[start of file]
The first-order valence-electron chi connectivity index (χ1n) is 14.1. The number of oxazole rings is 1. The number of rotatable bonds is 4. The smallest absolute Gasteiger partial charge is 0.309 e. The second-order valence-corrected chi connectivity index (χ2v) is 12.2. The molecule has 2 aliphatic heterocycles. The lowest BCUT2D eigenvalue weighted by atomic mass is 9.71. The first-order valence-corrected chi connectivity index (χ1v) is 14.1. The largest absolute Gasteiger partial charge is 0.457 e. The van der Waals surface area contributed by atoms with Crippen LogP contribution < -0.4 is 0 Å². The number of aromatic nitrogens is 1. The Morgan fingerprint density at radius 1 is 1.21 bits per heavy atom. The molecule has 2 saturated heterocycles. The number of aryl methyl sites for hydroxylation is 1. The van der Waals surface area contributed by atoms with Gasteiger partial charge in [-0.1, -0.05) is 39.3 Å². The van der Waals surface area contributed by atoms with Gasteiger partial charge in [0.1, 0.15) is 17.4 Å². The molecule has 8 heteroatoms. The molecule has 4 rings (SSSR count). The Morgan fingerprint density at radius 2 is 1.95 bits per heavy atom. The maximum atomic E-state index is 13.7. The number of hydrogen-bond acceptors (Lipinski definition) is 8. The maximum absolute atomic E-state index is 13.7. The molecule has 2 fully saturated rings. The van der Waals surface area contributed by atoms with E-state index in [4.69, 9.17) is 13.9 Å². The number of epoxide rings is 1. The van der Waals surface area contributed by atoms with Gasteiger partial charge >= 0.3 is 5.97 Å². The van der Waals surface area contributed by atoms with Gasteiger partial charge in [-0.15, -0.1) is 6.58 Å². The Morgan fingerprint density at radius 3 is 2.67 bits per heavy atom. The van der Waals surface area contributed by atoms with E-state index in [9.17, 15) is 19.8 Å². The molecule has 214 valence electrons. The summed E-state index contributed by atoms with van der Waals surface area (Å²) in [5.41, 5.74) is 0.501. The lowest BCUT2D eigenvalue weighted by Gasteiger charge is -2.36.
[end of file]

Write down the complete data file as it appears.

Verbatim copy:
The first-order valence-electron chi connectivity index (χ1n) is 14.1. The number of oxazole rings is 1. The number of rotatable bonds is 4. The smallest absolute Gasteiger partial charge is 0.309 e. The second-order valence-corrected chi connectivity index (χ2v) is 12.2. The molecule has 2 aliphatic heterocycles. The lowest BCUT2D eigenvalue weighted by atomic mass is 9.71. The first-order valence-corrected chi connectivity index (χ1v) is 14.1. The largest absolute Gasteiger partial charge is 0.457 e. The van der Waals surface area contributed by atoms with Crippen LogP contribution < -0.4 is 0 Å². The number of aromatic nitrogens is 1. The Morgan fingerprint density at radius 1 is 1.21 bits per heavy atom. The molecule has 2 saturated heterocycles. The number of aryl methyl sites for hydroxylation is 1. The van der Waals surface area contributed by atoms with Gasteiger partial charge in [-0.1, -0.05) is 39.3 Å². The van der Waals surface area contributed by atoms with Gasteiger partial charge in [0.1, 0.15) is 17.4 Å². The molecule has 8 heteroatoms. The molecule has 4 rings (SSSR count). The Morgan fingerprint density at radius 2 is 1.95 bits per heavy atom. The maximum atomic E-state index is 13.7. The number of hydrogen-bond acceptors (Lipinski definition) is 8. The maximum absolute atomic E-state index is 13.7. The molecule has 2 fully saturated rings. The van der Waals surface area contributed by atoms with E-state index in [4.69, 9.17) is 13.9 Å². The number of epoxide rings is 1. The van der Waals surface area contributed by atoms with Gasteiger partial charge >= 0.3 is 5.97 Å². The van der Waals surface area contributed by atoms with Gasteiger partial charge in [-0.15, -0.1) is 6.58 Å². The Morgan fingerprint density at radius 3 is 2.67 bits per heavy atom. The van der Waals surface area contributed by atoms with E-state index in [9.17, 15) is 19.8 Å². The molecule has 214 valence electrons. The summed E-state index contributed by atoms with van der Waals surface area (Å²) in [5.41, 5.74) is 0.501. The lowest BCUT2D eigenvalue weighted by Gasteiger charge is -2.36.